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City Bike/Hybrid - Same Thing?

edited June 2007 in Commuting chat
May be starting a new job soon where I could consider a commute on my bike. I have a Giant hybrid at the moment which is great but are hybrids really cut out for commuting or are the 'city' bikes I see advertised more suitable? If so what are the differences?

Cheers

Paul

Posts

  • DavidTQDavidTQ Posts: 943
    Hybrid will do you just fine to start with for commuting, Ive started with a hybrid but am now moving to a road bike for commuting, which is the way to go as far as im concerned,make more efficient use of pedal power.

    Heres what the CTC say about city bikes :- http://www.ctc.org.uk/DesktopDefault.aspx?TabID=3792

    What sort of distance are you looking to cover for your commute?
  • BigWombleBigWomble Posts: 455
    <blockquote id="quote"><font size="1" face="Verdana, Arial, Helvetica" id="quote">quote:<hr height="1" noshade id="quote"><i>Originally posted by PaulQ</i>

    May be starting a new job soon where I could consider a commute on my bike. I have a Giant hybrid at the moment which is great but are hybrids really cut out for commuting or are the 'city' bikes I see advertised more suitable? If so what are the differences?

    Cheers

    Paul
    <hr height="1" noshade id="quote"></blockquote id="quote"></font id="quote">
    I have a Giant hybrid. For distances up to 5 miles, on urban roads, they're fine.



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  • <blockquote id="quote"><font size="1" face="Verdana, Arial, Helvetica" id="quote">quote:<hr height="1" noshade id="quote"><i>Originally posted by DavidTQ</i>

    Hybrid will do you just fine to start with for commuting, Ive started with a hybrid but am now moving to a road bike for commuting, which is the way to go as far as im concerned,make more efficient use of pedal power.

    Heres what the CTC say about city bikes :- http://www.ctc.org.uk/DesktopDefault.aspx?TabID=3792

    What sort of distance are you looking to cover for your commute?
    <hr height="1" noshade id="quote"></blockquote id="quote"></font id="quote">

    Cheers for that. Likely commute will be about 20 miles so need to make sure I have the right machine. I was reading the forum and saw that many people used bikes like the Kona Dew/Smoke (and others) for commuting and am undecided really.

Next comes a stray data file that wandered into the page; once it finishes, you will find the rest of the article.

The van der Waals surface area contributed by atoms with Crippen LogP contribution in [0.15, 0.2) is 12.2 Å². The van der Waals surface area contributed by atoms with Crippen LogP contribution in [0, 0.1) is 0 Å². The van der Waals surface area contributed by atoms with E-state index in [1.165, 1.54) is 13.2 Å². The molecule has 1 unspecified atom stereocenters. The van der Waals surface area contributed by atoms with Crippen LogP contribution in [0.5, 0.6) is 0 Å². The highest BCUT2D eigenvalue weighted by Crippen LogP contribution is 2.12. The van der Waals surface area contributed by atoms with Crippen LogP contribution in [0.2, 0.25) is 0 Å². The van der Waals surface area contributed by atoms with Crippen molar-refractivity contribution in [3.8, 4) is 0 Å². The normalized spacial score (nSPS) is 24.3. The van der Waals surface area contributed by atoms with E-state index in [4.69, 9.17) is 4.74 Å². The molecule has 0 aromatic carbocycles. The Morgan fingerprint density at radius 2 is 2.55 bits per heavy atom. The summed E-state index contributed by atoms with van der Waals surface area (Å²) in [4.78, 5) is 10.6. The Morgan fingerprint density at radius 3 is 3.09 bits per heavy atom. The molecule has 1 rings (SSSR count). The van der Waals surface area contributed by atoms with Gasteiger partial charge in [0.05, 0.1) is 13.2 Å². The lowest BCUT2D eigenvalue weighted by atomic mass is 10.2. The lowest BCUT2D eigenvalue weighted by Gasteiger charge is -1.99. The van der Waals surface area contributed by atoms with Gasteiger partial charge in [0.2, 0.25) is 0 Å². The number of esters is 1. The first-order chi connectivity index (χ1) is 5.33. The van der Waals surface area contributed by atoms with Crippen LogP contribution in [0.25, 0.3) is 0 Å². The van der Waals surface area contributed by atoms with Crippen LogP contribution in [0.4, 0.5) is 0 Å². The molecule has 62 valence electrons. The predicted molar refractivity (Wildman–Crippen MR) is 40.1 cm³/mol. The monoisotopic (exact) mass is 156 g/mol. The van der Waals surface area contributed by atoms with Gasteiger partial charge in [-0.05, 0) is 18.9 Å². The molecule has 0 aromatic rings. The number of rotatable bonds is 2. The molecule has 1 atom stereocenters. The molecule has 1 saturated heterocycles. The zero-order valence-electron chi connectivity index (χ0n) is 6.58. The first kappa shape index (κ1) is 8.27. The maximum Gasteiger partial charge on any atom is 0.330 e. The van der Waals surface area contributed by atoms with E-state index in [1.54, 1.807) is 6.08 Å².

Cheers

    Paul
  • DavidTQDavidTQ Posts: 943
    I think at that sort of mileage you will soon be wanting a full on road bike the lower resistance from the skinny tyres and the extra top speed from taller gears will make a big difference, and the comfort of different hand positions offered by drops. Theres some good offers on Giant SCR road bikes at www.winstanleysbikes.com
  • monoimonoi Posts: 8
    I bought a Genesis Day 00 (road-style hybrid) for a 4 mile commute, and it's great. I don't know much about bikes, but I know what I like -- and I like 25mm tyres and a big front chain ring [;)].
  • peterbrpeterbr Posts: 2,076
    There are hybrids and there are hybrids. Keep it light, keep the bar low and there is little or no difference and you don't have the limitation of a road bike.

    I did 55 miles on a hybrid today in 2 1/2 hours - not bad for a bike with full mudguards a rack and for the last 7 miles two panniers full of shopping.

    The problem is most hybrids come with fat tyres a stupid upright stem and cheap components. I built mine up myself, the result is pretty similar to this:

    http://www.marinbikes.com/bicycles_2005 ... irfax.html



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  • BentMikeyBentMikey Posts: 4,895
    <blockquote id="quote"><font size="1" face="Verdana, Arial, Helvetica" id="quote">quote:<hr height="1" noshade id="quote"><i>Originally posted by peterbr</i>

    There are hybrids and there are hybrids. Keep it light, keep the bar low and there is little or no difference and you don't have the limitation of a road bike.
    <hr height="1" noshade id="quote"></blockquote id="quote"></font id="quote">

    What are the limitations you're referring to?

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  • I've commuted in London for 10 years and have used Giant and Ridgeback hybrids, Inbred with slicks, 2 lightweight road bikes and a singlespeed. All worked well in their way with the road bikes most fun but least foul-weather practical. So long as the components and wheels aren't too heavy and not hard-wearing your bike should be a good starting point. and if you like it stick with it. a proper road bike might be faster and more fun in the summer, but the option of mudguards etc might not be open.
    getting there......
  • Simon L2Simon L2 Posts: 2,908
    Hybrids are great in traffic. Your head is up, you can see all around you, and the gearchanges are generally slick.

    If you're commuting then it might be an idea to close up the ratios on the cassette. I use a 9 speed 12/21. Hampstead is a bit of an effort, but it's nice to always be in the 'right' gear, rather than compromising.

    City bikes are clunkier. For bluestockings only.
  • dondaredondare Posts: 2,113
    Hybrid means nothing 'cept "cross-between", so almost anything can be a hybrid.

    Nothing copes with a city commute better than the trad English Touring bike; a "hybrid" is usually such a bike with flat bars.

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